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The purpose of this equipment is to keep grease and oil from washed dishes from entering septic tanks and sewers. Grease can clog up pipes and infrastructure, requiring costly repairs, and makes the water more difficult to treat and sanitize. Because of the risks associated with letting grease enter the municipal sewer system, these are required by law in many jurisdictions. They are not an alternative to grease disposal systems and are not designed to collect spent grease from deep fryers. They are only meant to collect grease from wastewater. More ▾
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These units work by separating grease from wastewater and letting the water pass through. Water from sinks and dishwashers enters through the inlet and is slowed with a flow restrictor, usually passing through a series of baffles to help separate the grease from the water. Because grease is less dense than water, it floats to the top and gets trapped in the unit, while water flows freely through the outlet and into the sewer.

Location and Installation Considerations

These units are most often required to be used with pot washing sinks and dishwashers. They should be installed as close to the source of the water as possible so that pipes leading to the trap do not get clogged. There are options when it comes to installing these. They can be installed on the floor, partially recessed into the floor, or fully recessed with the top surface flush to the ground.

Since they must be accessible for emptying and servicing, overhead clearance is a concern, especially since many of them are installed in tight spaces like under sinks. Some require as little as five inches of clearance, but many can require upwards of two feet of clear space above so they can be properly maintained. Some municipalities require greater clearance. Be sure you understand the manufacturer’s guidelines and your local laws before determining the placement of your unit.

Sizing your Grease Trap

The first number to look at is the gallons per minute (GPM) rating of the unit. This is the number of gallons that can be effectively passed through the unit in a minute. Exceeding this limit means that grease will pass through the unit without getting filtered out, and the waste water may back up into the source.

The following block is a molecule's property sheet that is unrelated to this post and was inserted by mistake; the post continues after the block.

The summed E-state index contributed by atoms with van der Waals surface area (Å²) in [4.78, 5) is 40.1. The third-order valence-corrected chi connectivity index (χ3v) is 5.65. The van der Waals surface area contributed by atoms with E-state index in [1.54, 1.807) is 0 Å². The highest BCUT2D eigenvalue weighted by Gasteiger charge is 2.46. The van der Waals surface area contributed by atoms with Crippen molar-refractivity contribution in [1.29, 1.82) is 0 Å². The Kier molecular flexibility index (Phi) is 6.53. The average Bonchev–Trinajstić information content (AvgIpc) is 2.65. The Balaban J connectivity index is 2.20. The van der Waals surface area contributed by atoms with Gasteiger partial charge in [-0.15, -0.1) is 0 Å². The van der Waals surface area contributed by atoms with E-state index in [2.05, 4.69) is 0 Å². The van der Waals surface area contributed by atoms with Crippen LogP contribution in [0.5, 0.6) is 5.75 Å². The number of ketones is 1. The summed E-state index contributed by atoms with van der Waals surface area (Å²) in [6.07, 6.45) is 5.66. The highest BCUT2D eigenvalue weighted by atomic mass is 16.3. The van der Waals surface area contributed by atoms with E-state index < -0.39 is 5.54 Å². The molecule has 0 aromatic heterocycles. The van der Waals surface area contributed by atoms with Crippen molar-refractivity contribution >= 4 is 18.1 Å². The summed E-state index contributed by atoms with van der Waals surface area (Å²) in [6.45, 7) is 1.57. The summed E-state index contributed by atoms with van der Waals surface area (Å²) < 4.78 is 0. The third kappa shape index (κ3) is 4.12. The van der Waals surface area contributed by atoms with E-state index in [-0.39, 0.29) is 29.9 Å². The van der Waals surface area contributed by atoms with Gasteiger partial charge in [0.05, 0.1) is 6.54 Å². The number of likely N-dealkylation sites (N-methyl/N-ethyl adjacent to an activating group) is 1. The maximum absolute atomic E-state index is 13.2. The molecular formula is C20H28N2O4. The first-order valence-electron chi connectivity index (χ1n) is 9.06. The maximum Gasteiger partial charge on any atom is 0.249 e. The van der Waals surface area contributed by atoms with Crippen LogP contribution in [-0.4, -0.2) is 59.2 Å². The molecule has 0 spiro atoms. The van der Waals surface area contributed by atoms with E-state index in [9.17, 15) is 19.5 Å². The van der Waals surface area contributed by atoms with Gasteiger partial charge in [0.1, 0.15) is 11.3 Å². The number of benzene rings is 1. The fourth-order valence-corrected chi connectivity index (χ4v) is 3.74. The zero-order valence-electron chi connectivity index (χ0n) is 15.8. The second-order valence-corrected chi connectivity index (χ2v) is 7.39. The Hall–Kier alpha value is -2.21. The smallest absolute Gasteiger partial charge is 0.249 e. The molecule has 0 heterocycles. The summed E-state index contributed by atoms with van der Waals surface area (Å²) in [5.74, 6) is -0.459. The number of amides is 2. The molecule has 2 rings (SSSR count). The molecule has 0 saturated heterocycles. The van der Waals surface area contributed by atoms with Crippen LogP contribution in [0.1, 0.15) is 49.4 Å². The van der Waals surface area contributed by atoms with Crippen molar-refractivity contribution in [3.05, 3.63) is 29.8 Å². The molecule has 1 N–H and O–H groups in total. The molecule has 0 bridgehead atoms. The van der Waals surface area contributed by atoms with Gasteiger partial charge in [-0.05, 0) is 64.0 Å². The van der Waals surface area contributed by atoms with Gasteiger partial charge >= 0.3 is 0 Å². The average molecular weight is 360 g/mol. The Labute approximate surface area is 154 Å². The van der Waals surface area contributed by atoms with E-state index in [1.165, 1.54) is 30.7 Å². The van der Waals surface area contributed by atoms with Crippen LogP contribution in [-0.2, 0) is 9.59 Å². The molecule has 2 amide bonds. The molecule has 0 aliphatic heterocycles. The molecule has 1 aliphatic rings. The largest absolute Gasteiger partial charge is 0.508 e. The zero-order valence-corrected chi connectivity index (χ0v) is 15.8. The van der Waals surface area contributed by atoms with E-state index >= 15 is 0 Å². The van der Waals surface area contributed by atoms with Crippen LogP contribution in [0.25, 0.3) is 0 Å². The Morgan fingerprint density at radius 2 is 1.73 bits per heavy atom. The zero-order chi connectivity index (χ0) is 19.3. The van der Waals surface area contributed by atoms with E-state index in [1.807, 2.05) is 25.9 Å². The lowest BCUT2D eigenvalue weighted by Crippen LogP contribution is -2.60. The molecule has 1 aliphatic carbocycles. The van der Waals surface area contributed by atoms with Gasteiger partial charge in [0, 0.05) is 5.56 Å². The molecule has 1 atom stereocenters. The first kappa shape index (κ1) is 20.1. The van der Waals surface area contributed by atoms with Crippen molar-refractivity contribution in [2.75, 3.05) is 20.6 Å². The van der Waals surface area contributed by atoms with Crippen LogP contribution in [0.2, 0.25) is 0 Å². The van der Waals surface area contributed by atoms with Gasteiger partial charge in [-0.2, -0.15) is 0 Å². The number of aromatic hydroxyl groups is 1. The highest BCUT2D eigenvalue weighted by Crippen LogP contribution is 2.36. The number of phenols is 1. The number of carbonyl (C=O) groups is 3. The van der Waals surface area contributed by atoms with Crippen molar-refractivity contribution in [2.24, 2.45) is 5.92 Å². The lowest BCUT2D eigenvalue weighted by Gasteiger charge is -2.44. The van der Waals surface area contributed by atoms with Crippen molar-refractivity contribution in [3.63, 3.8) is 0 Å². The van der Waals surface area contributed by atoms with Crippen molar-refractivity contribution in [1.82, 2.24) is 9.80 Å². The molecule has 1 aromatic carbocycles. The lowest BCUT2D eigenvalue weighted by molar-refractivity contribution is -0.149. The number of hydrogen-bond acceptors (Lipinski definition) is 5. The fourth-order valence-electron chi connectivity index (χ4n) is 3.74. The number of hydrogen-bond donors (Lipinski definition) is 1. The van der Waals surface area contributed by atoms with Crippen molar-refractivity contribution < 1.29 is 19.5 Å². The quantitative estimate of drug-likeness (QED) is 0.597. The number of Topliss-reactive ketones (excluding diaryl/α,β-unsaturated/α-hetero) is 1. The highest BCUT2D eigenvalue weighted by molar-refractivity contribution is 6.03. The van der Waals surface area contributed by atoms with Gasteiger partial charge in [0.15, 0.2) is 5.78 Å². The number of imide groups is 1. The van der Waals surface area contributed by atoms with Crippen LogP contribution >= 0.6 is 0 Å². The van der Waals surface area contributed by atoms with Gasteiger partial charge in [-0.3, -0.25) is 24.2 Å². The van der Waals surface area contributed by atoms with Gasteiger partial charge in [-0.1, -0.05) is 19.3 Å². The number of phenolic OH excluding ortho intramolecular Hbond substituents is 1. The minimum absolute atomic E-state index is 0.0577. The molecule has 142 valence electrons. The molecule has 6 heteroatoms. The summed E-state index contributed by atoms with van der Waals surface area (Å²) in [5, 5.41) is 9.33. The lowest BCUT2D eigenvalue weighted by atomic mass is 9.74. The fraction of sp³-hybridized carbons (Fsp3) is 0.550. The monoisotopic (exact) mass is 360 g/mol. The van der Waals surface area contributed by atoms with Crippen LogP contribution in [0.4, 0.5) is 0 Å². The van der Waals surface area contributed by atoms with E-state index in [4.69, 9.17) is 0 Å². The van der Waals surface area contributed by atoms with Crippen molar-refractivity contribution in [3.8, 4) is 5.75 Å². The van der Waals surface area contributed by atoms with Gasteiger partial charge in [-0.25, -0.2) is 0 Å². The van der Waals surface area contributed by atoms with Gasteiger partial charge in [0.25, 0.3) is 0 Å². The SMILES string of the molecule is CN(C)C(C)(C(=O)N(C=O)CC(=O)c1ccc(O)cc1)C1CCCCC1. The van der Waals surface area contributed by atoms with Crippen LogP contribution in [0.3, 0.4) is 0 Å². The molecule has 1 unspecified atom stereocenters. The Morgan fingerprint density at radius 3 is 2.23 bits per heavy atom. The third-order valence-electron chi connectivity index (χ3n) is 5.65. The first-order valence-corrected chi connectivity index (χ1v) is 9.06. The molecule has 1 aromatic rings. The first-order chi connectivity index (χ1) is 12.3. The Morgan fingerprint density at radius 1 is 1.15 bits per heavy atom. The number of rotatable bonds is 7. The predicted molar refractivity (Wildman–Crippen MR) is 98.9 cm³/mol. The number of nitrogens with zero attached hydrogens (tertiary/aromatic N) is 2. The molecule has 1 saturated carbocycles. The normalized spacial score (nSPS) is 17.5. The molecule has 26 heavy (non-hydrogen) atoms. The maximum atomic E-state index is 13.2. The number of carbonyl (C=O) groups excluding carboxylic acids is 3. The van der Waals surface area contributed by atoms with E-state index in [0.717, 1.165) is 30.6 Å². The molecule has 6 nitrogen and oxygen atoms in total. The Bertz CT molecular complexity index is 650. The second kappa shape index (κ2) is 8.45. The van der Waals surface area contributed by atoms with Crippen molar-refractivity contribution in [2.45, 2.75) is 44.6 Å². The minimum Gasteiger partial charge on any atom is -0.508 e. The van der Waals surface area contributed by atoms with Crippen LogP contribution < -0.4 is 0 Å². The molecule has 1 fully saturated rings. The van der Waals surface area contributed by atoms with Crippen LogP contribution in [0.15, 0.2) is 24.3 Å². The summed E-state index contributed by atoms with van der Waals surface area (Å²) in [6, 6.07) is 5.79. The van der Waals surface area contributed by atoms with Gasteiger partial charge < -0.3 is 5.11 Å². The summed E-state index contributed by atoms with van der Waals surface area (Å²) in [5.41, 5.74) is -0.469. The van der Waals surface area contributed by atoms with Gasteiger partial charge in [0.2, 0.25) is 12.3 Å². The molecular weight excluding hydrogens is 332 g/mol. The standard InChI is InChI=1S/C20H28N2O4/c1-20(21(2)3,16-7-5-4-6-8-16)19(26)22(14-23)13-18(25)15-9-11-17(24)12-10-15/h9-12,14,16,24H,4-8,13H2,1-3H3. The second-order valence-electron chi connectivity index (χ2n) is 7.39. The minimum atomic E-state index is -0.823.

For a dishwasher, you’ll need a trap with a GPM capacity equal to the washer’s operating capacity. Be aware that many dishwashers have a different GPM rating for their washing and rinsing cycles. Use the higher of the two numbers to determine the size you need.

To determine the right unit to attach to a pot sink, you must figure out the estimated GPM based on the dimensions for the sink. This involves four steps.

  1. Determine the capacity of your sink in cubic inches by multiplying the Length x Width x Depth of each section of the unit.
  2. Divide the overall capacity by 231 to convert to GPM
  3. Multiply the GPM by the number of sections your sink has
  4. Adjust for the contents of the sink, which will displace some of the liquid, by multiplying by 0.75.

This will give an estimated GPM of your sink, which you can use to size your grease interceptor.

Here is an example for a two-section sink in which each section measures 18-in. W x 18-in. L x 14-in. D:

  1. Determine the capacity of the sink: 18-in. x 18-in. x 14-in. = 4536 cu. in.
  2. Multiply by 2 for the two sections: 536 cu. in. x 2 = 9072 cu. in.
  3. Divide by 231 to convert to gallons per minute: 9072 cu. in. / 231 = 39.3 GPM
  4. Account for the contents of the sink by multiplying by 0.75: 0.75 x 39.3 = 29.5

Rounding up to 30, you’ll need a grease trap that’s rated for at least 30 GPM.

Cleaning Requirements

To keep it working efficiently, your unit should never be allowed to fill past 25 percent with grease. Most guidelines recommend cleaning at least once a month, more frequently if it is passing the 25 percent mark more often. Some jurisdictions will dictate the frequency at which the traps must be cleaned.